Demand that it pull its own weight in your boat by working to create, change or reinforce how your organization is perceived by those vital, external audiences, those groups of people who REALLY affect your business the most.
This is key to your success because, like it or not, people take action based on the facts they see before them. And that can create behaviors that impact your business, sometimes negatively.
Why take any chances? What you need to do is take steps to create, change or reinforce that key audience's opinion by reaching them, persuading them and moving them to take the actions you desire
Does it work every time? No.
Is it easy? No.
Is it necessary? Yes.
I recommend working with a local public relations specialist because your work day probably leaves little time for this activity, and you may have minimal experience to bring to the party.
So, before hiring anyone, try out this notion on him or her.
What we know is that people will act on their own perception of the facts before them. And we know that those perceptions will lead to predictable behaviors, but about which something can be done. Then, when we create, change or reinforce that opinion by reaching, persuading and moving-to-desired-action those folks whose behaviors affect your business, the public relations effort is a success.
If you're met with the equivalent of a blank stare, look elsewhere.
Once you find a compatible public relations person, let's roll! For openers, you'll earn his or her enduring support when you commit to take action when your information gathering turns up troubling perceptions among those target audiences.
First, try to be a regular speaker in your marketing area, an interviewee for radio and newspapers, a sponsor of special events and an active member of local business and fraternal clubs. You put "money in the good will bank" when you do this, against the day trouble breaks out.
Start by staying in touch with groups of people whose actions help or hinder your operations. What do they believe about your products and services and your organization itself? Stay alert to potential problems. This is the fact finding, information gathering phase.
Then list your key audiences. But, at first, just the ones whose actions REALLY concern you. Begin interacting with them. They can include stakeholders like customers, employees, prospects, media, community residents, local government agencies and many others.
Make a promise to yourself to take the following actions when you discover a troubling perception.
First, set down your public relations goal. Examples: neutralize that negative rumor; pacify that activist group; restore the faith of that group of former customers, or reinforce your prospects' interest in your product or service.
In any case, left unattended, each can hurt your business.
Next, HOW will you approach the perception problem? In other words, what is your strategy?
We know there are just three ways to deal with such an opinion problem. Create new opinion, change existing opinion, or reinforce it.
Decide which it is, and proceed. But work closely with your public relations advisor by preparing persuasive messages carefully and creditably designed to counter the misconception you have uncovered. Try out the messages on a few outsiders to see just how persuasive they really are.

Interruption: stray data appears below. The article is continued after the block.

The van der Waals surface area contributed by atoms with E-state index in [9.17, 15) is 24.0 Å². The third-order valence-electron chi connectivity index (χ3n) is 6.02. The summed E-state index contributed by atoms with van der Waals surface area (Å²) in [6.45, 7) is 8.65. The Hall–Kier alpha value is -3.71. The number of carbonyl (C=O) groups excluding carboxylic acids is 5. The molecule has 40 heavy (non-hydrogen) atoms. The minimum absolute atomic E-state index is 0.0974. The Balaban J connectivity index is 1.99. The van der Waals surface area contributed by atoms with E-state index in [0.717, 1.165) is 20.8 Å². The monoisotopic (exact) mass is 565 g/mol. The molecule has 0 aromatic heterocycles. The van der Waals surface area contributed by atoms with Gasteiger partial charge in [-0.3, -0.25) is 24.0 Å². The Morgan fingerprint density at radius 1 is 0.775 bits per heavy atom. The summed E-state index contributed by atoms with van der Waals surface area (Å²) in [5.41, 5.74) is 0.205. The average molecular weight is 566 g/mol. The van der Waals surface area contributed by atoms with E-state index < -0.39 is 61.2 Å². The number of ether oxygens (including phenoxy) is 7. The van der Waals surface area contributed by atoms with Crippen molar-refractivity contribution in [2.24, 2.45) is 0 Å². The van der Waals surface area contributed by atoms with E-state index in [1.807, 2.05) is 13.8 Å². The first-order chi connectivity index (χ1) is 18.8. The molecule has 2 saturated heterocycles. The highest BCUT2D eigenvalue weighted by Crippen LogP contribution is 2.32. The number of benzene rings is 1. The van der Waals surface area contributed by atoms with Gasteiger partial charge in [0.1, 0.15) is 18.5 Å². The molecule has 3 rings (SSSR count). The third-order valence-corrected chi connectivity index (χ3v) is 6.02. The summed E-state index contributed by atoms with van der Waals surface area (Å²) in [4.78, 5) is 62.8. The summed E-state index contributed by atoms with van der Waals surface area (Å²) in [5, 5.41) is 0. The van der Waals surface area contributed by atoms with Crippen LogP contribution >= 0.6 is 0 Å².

Now, you must select the communications tactics - "beasts of burden," I call them - to carry your persuasive message to the eyes and ears of that crucially important target audience.
You have a huge choice of such communications tactics ranging from emails, press releases, media interviews and newsletters to personal meetings, speeches, open houses and dozens of others.
But your job is still not completed. You must continue to monitor members of your target audience to measure not only awareness of your message, but how well is it being received, and even did it get there in the first place?
Then, if necessary, adjust your message content and the communications tactics.
To recap, until something better comes along, we have little choice but to track perceptions among key audiences the best way we can. Then, create, change or reinforce that opinion by reaching, persuading and moving-to-desired-action those people whose behaviors effect the organization.
Adopting this kind of sequence puts the odds in your favor that the money you spend on public relations will not be wasted.
Please feel free to publish this article and resource box in your ezine, newsletter, offline publication or website. A copy would be appreciated at bobkelly@TNI.net.
Robert A. Kelly © 2005.
Bob Kelly counsels, writes and speaks to business, non-profit and association managers about using the fundamental premise of public relations to achieve their operating objectives. He has been DPR, Pepsi-Cola Co.; AGM-PR, Texaco Inc.; VP-PR, Olin Corp.; VP-PR, Newport News Shipbuilding & Drydock Co.; director of communications, U.S. Department of the Interior, and deputy assistant press secretary, The White House. He holds a bachelor of science degree from Columbia University, major in public relations.
Visit: prcommentary.com; bobkelly@TNI.net